Different Types of Saxophone Explained

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Last updatedLast updated: July 21, 2021
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Did you know that the saxophone is one of the most recent non-electrical musical instruments? It was invented in the late 19th century when the world already had its eyes on electric instruments and electric variants of existing instruments. Since its invention, it has been tweaked and produced in different forms and sizes. Originally, there were 14 different types of saxophones because Adolphe Sax, the inventor, had envisioned an orchestra consisting only of saxophones.

Saxophones are generally used in jazz, swing, military, and concert bands. Lately, you will hear them in pop songs and orchestral music.

Presently, only 4 of the saxophones are widely used. They include the Soprano, the Alto, Tenor, and Baritone saxophones.
As an enthusiastic saxophone player or a saxophone fanatic, you need to familiarize yourself with the different types of saxophones, both the common and uncommon ones. Being able to tell them apart will help you understand each of their unique applications. You will also be able to pick the right one for your musical needs.

Soprano saxophones

Different Types of Saxophone ExplainedThis is the smallest of the 4 main saxophones. It is a Bb instrument, and it is deemed the hardest sax to play. It comes in 2 forms: curved or straight, and is pretty short. It is its short length that actually makes it hard to tune accurately. In fact, it is not considered a beginner-friendly instrument because it allows a short margin for error.

The soprano sax is considered a second instrument because it is not included as standard in jazz band sets, swing, or concerts. It resembles a clarinet, and it often plays the parts of a clarinet in a band. However, it does produce a louder and more penetrating sound than a clarinet at the higher end of a scale.

The curved Soprano is famously used by tutors for children too young for the Alto. If you are looking to get a soprano saxophone as your second instrument, consider the popular Selmer SSS280R La Voix II Soprano Saxophone. It is highly recommended by experts for its compact key design and professional spring tension. It features leather pads and has multiple adjustment screws for top-notch convenience.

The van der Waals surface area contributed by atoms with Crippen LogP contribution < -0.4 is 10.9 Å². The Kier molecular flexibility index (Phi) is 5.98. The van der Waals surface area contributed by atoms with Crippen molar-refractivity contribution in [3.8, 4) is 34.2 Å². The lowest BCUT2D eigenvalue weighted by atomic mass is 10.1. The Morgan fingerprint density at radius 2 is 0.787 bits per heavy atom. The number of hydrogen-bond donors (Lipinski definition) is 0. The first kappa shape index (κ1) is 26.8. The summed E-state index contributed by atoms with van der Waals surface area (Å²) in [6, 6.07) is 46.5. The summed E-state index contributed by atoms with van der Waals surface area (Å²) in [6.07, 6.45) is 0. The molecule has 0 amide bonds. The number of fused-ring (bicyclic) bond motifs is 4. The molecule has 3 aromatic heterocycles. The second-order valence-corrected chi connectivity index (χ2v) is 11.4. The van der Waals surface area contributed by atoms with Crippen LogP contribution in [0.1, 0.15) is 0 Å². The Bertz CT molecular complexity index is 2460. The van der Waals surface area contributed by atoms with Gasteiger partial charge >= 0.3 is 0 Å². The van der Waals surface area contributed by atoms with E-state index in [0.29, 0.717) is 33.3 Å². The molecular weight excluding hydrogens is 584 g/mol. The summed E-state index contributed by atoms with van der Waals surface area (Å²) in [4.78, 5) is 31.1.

Alto saxophones

Different Types of Saxophone ExplainedThis is the most popular type of saxophone out there. It is popularly known as one of the key instruments in jazz music evolution. It is pitched in Eb and is highly preferred by many because it is affordable, easy to learn, and has a perfect size. Virtually any sax player you meet will attest to learning their trade using the Alto saxophone.

The Alto saxophone shares some similarities with the baritone and the tenor saxophones. It has their upturned bell characteristics. It is usually played in front of the saxophonist.

The sax is commonly used in jazz bands, military bands, swing bands, rock and roll bands, chamber groups, and marching groups.

Users recommend the Yamaha YAS-480 Intermediate Eb Alto Saxophone as the best reliable and valuable saxophone in terms of performance and affordability. It is also highly acclaimed by top reviewers as a high-quality bright sounding saxophone. The sax comes in an incredibly lightweight yet sturdy body and features a professional-grade 62-style neck that offers a mature sound quality. Plus, it has a touch of class thanks to its hand-engraved pattern.

Tenor saxophones

This is just as popular as the alto saxophone. It is the second largest of all the 4 most commonly used saxophones. It looks like the alto sax, only it has a curved neck, and it is larger. It is a Bb instrument and is highly preferred for its ability to add some depth to the music.

Playing the tenor saxophone is pretty similar to playing the alto sax, except it requires more air to be blown through the mouthpiece. This is why it is not a popular beginner option, especially for small children who still have less developed lungs.